Todd Barry photo (c) Punchline Magazine

by Matthew Stefanson

Sled Island Report, Thursday June 21. Comedy night.

Beer in Alberta is plentiful and cheap. I always forget that fact, and sometimes it interferes with the proper fulfillment of one’s duties, such as when one realizes they are supposed to be interviewing comedians in half an hour, have just ordered another pint and are at least a 20 minute walk from the venue. Beer also makes one relentlessly determined, so after arriving only twenty minutes late I was luckily still ten minutes ahead of the show.

Sled Island’s comedy portion has featured some great names in the past. On the very first year that they included comedy they somehow snagged Fred Armissen, and last year Neil Hamburger was attacked with a glass during his set. Hopefully it doesn’t happen again when I see him tonight, but god I hope it does. This year the big names include Todd Barry, the man who made “The Doggie Bounce” into America’s favourite dance craze. The aforementioned Neil Hamburger is performing as well, but the festival also features some home-grown talent.

On the bill at the Auburn Saloon Thursday, three calgary natives were slated to perform. Ryan Kukec, the host of Sled Island’s comedy section for the second year in a row returned from his new home of Toronto to warm up the room for Calgary based and chronically “local” comedian Chris Gordon. Graham Clark, Vancouver-based comedian and podcaster on the Maximum Fun network, also returned to his hometown to perform a great set.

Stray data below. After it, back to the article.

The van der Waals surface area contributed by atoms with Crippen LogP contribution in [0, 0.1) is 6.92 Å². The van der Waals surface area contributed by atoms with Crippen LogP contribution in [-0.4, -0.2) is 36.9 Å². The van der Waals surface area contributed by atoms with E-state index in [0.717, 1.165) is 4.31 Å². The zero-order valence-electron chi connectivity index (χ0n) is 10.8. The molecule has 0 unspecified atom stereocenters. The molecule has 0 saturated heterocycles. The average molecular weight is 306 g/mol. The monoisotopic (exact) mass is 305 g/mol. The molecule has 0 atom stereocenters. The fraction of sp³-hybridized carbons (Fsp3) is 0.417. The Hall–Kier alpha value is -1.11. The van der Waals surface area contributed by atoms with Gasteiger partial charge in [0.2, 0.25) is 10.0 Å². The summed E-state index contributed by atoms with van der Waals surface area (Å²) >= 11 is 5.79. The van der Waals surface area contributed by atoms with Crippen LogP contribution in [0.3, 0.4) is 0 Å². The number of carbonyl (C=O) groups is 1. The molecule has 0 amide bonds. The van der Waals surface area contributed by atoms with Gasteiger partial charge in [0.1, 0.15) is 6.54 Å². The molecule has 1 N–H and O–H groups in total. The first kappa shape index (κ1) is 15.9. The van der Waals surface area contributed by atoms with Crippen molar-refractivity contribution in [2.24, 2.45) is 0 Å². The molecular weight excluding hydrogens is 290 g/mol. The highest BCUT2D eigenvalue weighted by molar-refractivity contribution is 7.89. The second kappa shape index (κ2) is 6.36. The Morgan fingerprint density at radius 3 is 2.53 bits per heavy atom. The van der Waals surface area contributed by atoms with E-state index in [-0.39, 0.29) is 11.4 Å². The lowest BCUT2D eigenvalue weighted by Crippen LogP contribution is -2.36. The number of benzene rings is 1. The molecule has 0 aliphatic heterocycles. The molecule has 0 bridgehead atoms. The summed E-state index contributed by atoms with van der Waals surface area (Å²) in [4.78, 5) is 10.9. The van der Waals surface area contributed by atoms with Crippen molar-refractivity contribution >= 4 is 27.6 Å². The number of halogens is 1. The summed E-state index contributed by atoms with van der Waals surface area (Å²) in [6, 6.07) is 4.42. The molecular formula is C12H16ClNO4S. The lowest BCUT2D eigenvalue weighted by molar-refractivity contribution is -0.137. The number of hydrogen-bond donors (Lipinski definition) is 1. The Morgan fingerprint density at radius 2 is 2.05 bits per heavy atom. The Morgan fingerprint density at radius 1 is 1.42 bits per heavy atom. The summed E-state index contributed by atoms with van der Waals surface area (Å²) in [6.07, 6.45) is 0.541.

The comedy aspect of the festival may seem like a bonus to most of the attendees, but for me it was a once in a blue moon chance to see some of my favourite comedians. Especially coming from a place like Saskatoon where comedians are much less likely to stop by, seeing Todd Barry do an hour is something that a comedy fan can’t pass up. As the festival continues, the comics it can book should become even more impressive, especially if they can keep the attendance at the level that it is.

Check out my interview with Stop Podcasting Yourself’s Graham Clark and “still local” comedian Chris Gordon here.

Oh and I also saw an amazing group called Prince Rama at Broken City later in the night that a couple of locals helpfully described to me as “a couple of smelly Brooklyn hippie chicks” [quote cleaned up for publication]. Thanks, Calgary.